Let Them Eat Precaution
Beyond the WTO Decision on GMOs.

February 08, 2006
By Jon Entine

The rebuke of the Europe-wide ban on bioengineered crops and food by the World Trade Organization has sent anti-biotech advocacy groups scrambling. The United States, Argentina, and Canada had argued that the moratorium had more to do with protectionism than precaution, and the WTO agreed.

Well-funded activists are now flooding the Internet with hysteria-grams trying to recast this stunning victory for common sense and careful science into a morality play: nefarious corporations aligned with bully nations (Canada?) force feeding “Frankenfoods” to helpless consumers.

Even before the lengthy and complex decision was handed down, Greenpeace blasted the WTO as “unqualified to deal with complex scientific and environmental issues.” Friends of the Earth Europe scowled that “European safeguards” were being “sacrificed to benefit biotech corporations.” The U.S.-based Consumers Union lambasted what it called a “preemptive effort to chill the development of new policies for regulating GM crops.”

Let's separate the chaff from the wheat. If this decision is upheld by WTO members, Europe will not be forced to alter its regulations or labeling requirements or “force” consumers to “buy and eat food that they do not want,” as Europe's leading consumer organization, BEUC, claims. It will demand the EU observe its own regulatory process — using sound science to evaluate new products. That's not been happening. Although the EU officially lifted its legal ban on GM crops and foods in 2004, squabbling among member states have left the moratorium in place, with 16 products bottled up in committees.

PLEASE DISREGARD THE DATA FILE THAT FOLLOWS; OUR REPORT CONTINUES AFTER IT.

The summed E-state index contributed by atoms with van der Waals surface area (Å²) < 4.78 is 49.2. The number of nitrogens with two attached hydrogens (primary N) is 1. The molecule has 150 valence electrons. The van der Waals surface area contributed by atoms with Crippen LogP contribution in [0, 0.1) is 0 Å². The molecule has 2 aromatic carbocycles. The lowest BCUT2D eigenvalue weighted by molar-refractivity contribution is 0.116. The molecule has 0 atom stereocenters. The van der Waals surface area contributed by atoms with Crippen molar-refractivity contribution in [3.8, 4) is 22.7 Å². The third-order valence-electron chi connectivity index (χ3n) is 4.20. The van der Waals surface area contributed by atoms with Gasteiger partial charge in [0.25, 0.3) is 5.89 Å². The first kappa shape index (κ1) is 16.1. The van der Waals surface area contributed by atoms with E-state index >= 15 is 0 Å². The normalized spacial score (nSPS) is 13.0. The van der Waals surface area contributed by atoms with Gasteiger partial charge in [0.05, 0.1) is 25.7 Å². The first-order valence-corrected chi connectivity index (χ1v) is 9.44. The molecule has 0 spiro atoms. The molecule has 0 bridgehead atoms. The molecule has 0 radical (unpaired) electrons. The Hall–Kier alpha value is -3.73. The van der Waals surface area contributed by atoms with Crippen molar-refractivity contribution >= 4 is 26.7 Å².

Some European countries have been exploiting the controversy to protect their farmers and keep prices high, international agreements and public policy be damned. Even with this ruling, political realities suggest this subterfuge may not end soon. Just last Monday, the Greek agricultural minister announced Greece would defy EU regulations and broaden its unauthorized ban on GM-modified maize seeds.

Greenpeace and Co. has been on the attack since the first generation of biotech crops — soybeans, wheat, cotton, and canola that generate natural insecticides, making them more resistant to pests and drought — were introduced more than a decade ago. Why? Because they were brought to market by corporations and aimed mostly at commodity crop farmers. Biotech farming has generated enormous economic and environmental benefits, dramatically reducing reliance on environmentally harmful pesticides by supercharging the natural defenses of a crop using genetic material already in place or by introducing genes from other plants or animals.

We're now entering the second phase of the biotech revolution — addressing malnutrition and aiding smaller farmers. Scientists are developing nutrition-enhanced crops and foods such as “golden rice” that could help tens of millions of malnourished children who go blind or die each year from Vitamin A deficiency. On the horizon are futuristic “farmaceuticals” — medicines made by melding basic methods of agriculture with advanced biotechnology, such as potatoes transformed into edible vaccines against diarrhea, a leading cause of death in the developing world.

Yet, in a dark, parallel universe of the privileged, anti-biotechnology groups contend we should abandon even these revolutionary life-saving uses of crop biotechnology. Egged on by socially responsible investors and funded by the organic and natural product industries, which thrive on GM food scares, professional protestors are quick to cite the lowest common denominator in fabricated scientific disputes: the so-called “precautionary principle” — the controversial notion, rejected by mainstream science, that innovation should be shelved unless all risks can be avoided. They assert that “Trojan Horse” genes not subject to built-in checks and balances in nature could unleash a “genetic Godzilla,” causing environmental havoc.